On Thursday 23 June, the Archbishops of Armagh, Archbishop Eamon Martin and Archbishop Richard Clarke, continued their special centenary pilgrimage with young people to significant sites at the Battle of the Somme.
The itinerary on Thursday included a visit to the Ulster Tower in Thiepval, France; graveyards and memorials linked to the 36th Ulster Division and 16th Irish Division including Thiepval Wood and Guillemont, as well as Newfoundland Park and the Lochnagar crater.
A short service of prayer and reflection was held at the Ulster Tower at Thiepval. Prayers were led by young people from across the island of Ireland, including pilgrims from the Archdiocese and Diocese of Armagh; pilgrims from the Church of Ireland dioceses of Clogher, and Cork; and pilgrims from the Catholic diocese of Kildare & Leighlin.
The group also took time to search for the grave of Father Donal O’Sullivan, an Irish priest who died within the first week of the beginning of the Battle of the Somme. He was wounded on day one and when he died, his belongings were sent home to Kerry. These included a chalice that he had used to celebrate Mass with at the Somme. The chalice was recently passed on to Father Ruairi O’Domhnall, a priest of the diocese of Kildare and Leighton. Father O’Domhnall brought the chalice back to the Somme and 100 years later, was able to take it to the grave of Father O’Sullivan where a short prayer was offered.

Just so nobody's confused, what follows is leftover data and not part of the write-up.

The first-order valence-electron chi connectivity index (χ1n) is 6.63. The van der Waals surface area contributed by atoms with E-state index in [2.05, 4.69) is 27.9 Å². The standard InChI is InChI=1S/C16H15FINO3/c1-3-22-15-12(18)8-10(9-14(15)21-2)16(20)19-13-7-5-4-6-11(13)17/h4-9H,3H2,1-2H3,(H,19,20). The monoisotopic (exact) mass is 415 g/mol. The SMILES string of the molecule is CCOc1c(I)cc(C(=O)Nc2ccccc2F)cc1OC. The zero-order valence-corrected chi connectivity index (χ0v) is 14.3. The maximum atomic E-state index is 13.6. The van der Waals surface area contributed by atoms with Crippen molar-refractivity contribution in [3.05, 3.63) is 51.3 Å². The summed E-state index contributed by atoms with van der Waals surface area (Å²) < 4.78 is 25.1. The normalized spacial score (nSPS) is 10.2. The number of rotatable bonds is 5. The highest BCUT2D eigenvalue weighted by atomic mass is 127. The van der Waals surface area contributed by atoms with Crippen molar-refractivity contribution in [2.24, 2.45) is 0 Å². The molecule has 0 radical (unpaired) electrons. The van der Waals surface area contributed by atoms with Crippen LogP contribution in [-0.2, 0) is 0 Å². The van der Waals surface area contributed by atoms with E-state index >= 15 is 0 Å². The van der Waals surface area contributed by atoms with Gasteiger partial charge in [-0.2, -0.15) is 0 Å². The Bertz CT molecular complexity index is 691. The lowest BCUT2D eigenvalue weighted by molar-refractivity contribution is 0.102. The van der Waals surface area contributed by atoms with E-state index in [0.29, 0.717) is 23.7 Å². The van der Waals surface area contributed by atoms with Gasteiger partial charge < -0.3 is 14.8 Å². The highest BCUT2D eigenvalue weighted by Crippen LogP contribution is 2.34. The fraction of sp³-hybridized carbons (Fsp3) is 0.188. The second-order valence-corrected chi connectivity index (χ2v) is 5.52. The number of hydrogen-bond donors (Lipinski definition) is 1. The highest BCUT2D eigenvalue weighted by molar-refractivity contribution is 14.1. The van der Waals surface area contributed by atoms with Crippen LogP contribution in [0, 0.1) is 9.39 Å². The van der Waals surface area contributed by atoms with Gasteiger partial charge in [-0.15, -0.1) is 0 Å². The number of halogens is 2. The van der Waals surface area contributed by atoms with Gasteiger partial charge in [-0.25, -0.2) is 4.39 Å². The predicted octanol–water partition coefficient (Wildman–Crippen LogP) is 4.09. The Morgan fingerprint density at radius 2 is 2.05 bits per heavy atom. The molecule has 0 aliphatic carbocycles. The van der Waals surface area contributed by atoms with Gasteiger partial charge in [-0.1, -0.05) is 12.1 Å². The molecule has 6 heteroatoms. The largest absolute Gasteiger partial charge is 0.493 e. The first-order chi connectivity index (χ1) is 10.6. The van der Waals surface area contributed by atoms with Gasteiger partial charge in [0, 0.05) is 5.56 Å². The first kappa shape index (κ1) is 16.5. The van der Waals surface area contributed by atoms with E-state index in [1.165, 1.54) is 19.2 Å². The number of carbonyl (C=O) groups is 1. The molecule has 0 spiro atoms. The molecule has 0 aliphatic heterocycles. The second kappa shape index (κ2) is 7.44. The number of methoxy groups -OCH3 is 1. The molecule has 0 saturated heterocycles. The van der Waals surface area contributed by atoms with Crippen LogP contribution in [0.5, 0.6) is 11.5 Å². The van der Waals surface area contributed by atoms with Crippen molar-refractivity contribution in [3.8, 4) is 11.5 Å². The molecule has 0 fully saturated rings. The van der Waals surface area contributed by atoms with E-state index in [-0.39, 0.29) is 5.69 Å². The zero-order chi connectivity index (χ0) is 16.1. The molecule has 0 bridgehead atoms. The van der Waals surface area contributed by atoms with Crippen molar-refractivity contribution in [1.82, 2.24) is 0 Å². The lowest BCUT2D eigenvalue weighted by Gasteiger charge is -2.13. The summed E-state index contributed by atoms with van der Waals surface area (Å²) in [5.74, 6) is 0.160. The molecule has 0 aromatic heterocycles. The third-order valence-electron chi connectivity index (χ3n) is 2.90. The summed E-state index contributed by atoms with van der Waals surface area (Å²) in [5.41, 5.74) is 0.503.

On Thursday evening the group took part in the Last Post ceremony at the Menin Gate in Ypres. Archbishop Eamon and Archbishop Clarke took part in a formal wreath laying with two of the young pilgrims, Chris and Nicola, who laid a white wreath of peace at the Menin Gate.
Bishop Denis Nulty, Catholic Bishop of Kildare and Leighlin; Bishop John McDowell,Church of Ireland Bishop of Clogher; Canon Shane Forster, Archbishop Clarke’s ExecutiveChaplain; and Mgr Gearoid Dullea, Executive Secretary of the Irish Catholic Bishops’ Conference are also participating in the pilgrimage.
Click here for some of the images from day two of the pilgrimage.
Today, Friday 24 June, pilgrims will visit the site of the Christmas Truce, Tyne Cot Cemetery and Essex Farm and will conclude their special Somme pilgrimage with a visit to the Irish Peace Tower, Messines, Belgium.
The Battle of the Somme also known as the Somme Offensive, was a battle of the First World War fought by the armies of the British and French empires against the German Empire. It took place between 1 July and 18 November 1916 on both sides of the upper reaches of the River Somme in France. It was the largest battle of World War I on the Western Front; more than one million men were wounded or killed, making it one of the bloodiest battles in human history.